When Shruti Agrawal retweeted Delhi student activist Gurmehar Kaur’s posts on social media, she found herself the target of vicious, obscene messages and rape threats.Reporting the trolls did not work, because many of her abusers were attacking her in Hindi, which evaded Twitter‘s filtering process. In another incident, a well-known journalist from Chennai was targeted when she tweeted that she did not find Tamil actor Vijay’s latest movie interesting. She was soon at the receiving end of more than 45,000 derogatory tweets, many of them in Tamil. Many of the software professionals who were part of the troll wave were making use of the language loophole.
The regional-language trolling problem is amplified by the fact that India has more than 122 languages and 1,599 dialects. An overwhelming 234 million Indians access the internet every day in regional languages, compared to 175 million English users in 2016, according to a Google-KPMG report.
To combat this, firms like Facebook have started employing native languages speakers to monitor content. We have real people (not bots) looking at reported content, 24 hours a day, 7 days a week. We have hired a lot of native language speakers as they are better able to decipher the true meaning of words and the context,” says Ankhi Das, public policy director, Facebook India, South & Central Asia.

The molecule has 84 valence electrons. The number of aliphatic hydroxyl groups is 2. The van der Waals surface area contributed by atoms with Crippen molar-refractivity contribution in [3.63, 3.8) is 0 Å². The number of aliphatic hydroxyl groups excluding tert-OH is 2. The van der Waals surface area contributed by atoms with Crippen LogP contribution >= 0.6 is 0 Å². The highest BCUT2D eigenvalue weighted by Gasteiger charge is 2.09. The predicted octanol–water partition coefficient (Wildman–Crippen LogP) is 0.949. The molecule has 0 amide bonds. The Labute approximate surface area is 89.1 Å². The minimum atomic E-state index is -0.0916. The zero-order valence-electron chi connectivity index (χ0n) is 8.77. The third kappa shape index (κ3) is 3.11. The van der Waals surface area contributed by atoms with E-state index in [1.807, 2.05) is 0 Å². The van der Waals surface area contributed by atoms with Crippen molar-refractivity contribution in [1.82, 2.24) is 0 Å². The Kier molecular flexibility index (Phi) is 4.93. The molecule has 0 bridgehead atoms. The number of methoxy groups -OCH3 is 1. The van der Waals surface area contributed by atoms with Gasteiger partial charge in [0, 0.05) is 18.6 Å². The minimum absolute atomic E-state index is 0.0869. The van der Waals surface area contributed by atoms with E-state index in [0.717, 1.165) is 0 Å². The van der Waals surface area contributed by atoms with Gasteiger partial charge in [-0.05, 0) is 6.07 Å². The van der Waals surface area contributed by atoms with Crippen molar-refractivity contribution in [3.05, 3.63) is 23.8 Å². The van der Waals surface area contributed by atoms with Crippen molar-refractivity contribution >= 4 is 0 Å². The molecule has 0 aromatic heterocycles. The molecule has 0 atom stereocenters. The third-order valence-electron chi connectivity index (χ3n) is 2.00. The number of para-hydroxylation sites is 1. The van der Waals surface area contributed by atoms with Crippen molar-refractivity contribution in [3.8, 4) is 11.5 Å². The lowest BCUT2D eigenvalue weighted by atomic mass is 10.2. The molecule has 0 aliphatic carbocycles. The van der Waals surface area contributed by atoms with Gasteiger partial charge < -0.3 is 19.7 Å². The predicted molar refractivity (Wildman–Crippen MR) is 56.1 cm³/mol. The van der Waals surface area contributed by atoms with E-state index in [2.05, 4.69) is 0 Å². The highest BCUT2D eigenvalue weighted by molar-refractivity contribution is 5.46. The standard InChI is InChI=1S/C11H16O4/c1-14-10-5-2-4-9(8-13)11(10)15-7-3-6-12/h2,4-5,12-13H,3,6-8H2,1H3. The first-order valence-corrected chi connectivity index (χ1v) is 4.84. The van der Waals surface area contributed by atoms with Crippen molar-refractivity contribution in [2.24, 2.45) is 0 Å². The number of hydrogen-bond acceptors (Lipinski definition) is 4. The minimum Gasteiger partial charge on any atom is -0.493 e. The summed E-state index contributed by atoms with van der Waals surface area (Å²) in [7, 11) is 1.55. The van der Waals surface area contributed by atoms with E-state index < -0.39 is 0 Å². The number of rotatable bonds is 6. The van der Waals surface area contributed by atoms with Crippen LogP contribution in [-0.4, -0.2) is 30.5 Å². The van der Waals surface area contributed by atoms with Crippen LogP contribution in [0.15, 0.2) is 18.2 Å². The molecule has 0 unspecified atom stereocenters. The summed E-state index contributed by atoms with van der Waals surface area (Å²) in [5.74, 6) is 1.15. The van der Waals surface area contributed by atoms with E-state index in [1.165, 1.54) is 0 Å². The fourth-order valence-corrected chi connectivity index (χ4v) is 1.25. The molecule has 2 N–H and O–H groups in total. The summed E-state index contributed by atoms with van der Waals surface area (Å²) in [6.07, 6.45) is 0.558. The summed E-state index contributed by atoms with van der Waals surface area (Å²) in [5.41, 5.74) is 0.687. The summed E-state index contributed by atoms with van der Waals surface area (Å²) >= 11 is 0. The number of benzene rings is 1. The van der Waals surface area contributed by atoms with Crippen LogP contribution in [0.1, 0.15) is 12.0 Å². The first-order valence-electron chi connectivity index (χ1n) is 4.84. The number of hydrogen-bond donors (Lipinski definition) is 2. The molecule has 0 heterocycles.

Twitter has not responded to calls and emails seeking comment.
Another new issue cropping up is preying on minors via social media using nonEnglish content. Youngsters, who are depressed, at times send SOSs to potential “masters” or “curators” in Romanian or Russian using Google Translate. This way they cir cumvent filters set to monitor English language content. These curators are the ones that usually set tasks for participants in the suicidal Blue Whale Challenge.
The European social network VKontakte (where the notorious Blue Whale challenge is said to have originated) and Facebook are combating this scourge with all linguistic and cultural know-how. A hashtag search for depression, body cuts or razor art will immediately have Instagram (owned by Facebook) pop up with: “Can we help?
Posts with words or tags you’re searching for often encourage behaviour that can cause harm and even lead to death. If you’re going through something difficult, we’d like to help.”
The Data Security Council of India (DSCI) is also working with the ministry of electronics & information technology for ways to battle this. “We have recommended that the ministry engage with social media service providers to identify any groups that violate their usage policy . There need to be broader appeals to internet users to refrain from forwardingdiscussing about any such viral messages that originate from a non credible source,” says Ra hul Sharma, senior consult ant, DSCI.
Knowledge of regional language is necessary to gauge the nature and intent of certain posts. A 21-yearold woman in Salem, Tamil Nadu killed herself last July after being at the receiving vicious posts with obscene written material and morphed nude photographs on Facebook.
To combat tragic incidents like this, Facebook is focusing on improving monitoring in regional languages. “We are actively working to remove content that appears to purposefully target private individuals with the intention of degrading or shaming them,” says Das.